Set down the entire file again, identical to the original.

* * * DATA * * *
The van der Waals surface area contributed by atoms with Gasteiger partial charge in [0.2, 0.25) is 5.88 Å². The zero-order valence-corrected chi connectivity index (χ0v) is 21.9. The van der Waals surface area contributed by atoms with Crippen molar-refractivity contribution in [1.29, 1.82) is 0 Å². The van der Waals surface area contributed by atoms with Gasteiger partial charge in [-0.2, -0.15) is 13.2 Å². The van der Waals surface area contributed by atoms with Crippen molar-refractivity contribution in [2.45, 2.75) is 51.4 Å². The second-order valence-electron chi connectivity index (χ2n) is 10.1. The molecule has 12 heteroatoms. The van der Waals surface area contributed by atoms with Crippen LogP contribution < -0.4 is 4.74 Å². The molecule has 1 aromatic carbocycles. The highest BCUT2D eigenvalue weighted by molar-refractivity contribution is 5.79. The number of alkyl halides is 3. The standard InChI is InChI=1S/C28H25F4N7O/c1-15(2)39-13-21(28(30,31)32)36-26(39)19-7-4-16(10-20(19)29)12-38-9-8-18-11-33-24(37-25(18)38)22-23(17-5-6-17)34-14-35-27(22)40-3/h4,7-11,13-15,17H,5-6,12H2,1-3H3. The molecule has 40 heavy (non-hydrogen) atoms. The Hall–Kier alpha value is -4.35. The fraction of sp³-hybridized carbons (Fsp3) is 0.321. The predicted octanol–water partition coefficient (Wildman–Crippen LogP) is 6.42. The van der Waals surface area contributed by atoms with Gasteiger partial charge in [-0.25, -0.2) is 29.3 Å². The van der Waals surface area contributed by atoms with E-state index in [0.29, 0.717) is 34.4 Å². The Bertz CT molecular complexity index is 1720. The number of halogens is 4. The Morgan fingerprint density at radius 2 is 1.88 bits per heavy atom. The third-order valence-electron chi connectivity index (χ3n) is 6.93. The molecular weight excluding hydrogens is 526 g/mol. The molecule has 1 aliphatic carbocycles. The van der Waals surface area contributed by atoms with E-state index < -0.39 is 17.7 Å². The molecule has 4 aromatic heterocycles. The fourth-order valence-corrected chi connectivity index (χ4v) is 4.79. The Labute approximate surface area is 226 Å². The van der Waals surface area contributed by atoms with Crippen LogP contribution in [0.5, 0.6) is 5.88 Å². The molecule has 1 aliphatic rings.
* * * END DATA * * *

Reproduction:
The van der Waals surface area contributed by atoms with Gasteiger partial charge in [0.2, 0.25) is 5.88 Å². The zero-order valence-corrected chi connectivity index (χ0v) is 21.9. The van der Waals surface area contributed by atoms with Crippen molar-refractivity contribution in [1.29, 1.82) is 0 Å². The van der Waals surface area contributed by atoms with Gasteiger partial charge in [-0.2, -0.15) is 13.2 Å². The van der Waals surface area contributed by atoms with Crippen molar-refractivity contribution in [2.45, 2.75) is 51.4 Å². The second-order valence-electron chi connectivity index (χ2n) is 10.1. The molecule has 12 heteroatoms. The van der Waals surface area contributed by atoms with Crippen LogP contribution < -0.4 is 4.74 Å². The molecule has 1 aromatic carbocycles. The highest BCUT2D eigenvalue weighted by molar-refractivity contribution is 5.79. The number of alkyl halides is 3. The standard InChI is InChI=1S/C28H25F4N7O/c1-15(2)39-13-21(28(30,31)32)36-26(39)19-7-4-16(10-20(19)29)12-38-9-8-18-11-33-24(37-25(18)38)22-23(17-5-6-17)34-14-35-27(22)40-3/h4,7-11,13-15,17H,5-6,12H2,1-3H3. The molecule has 40 heavy (non-hydrogen) atoms. The Hall–Kier alpha value is -4.35. The fraction of sp³-hybridized carbons (Fsp3) is 0.321. The predicted octanol–water partition coefficient (Wildman–Crippen LogP) is 6.42. The van der Waals surface area contributed by atoms with Gasteiger partial charge in [-0.25, -0.2) is 29.3 Å². The van der Waals surface area contributed by atoms with E-state index in [0.29, 0.717) is 34.4 Å². The Bertz CT molecular complexity index is 1720. The number of halogens is 4. The Morgan fingerprint density at radius 2 is 1.88 bits per heavy atom. The third-order valence-electron chi connectivity index (χ3n) is 6.93. The molecular weight excluding hydrogens is 526 g/mol. The molecule has 1 aliphatic carbocycles. The van der Waals surface area contributed by atoms with E-state index < -0.39 is 17.7 Å². The molecule has 4 aromatic heterocycles. The fourth-order valence-corrected chi connectivity index (χ4v) is 4.79. The Labute approximate surface area is 226 Å². The van der Waals surface area contributed by atoms with Crippen LogP contribution in [0.5, 0.6) is 5.88 Å². The molecule has 1 aliphatic rings.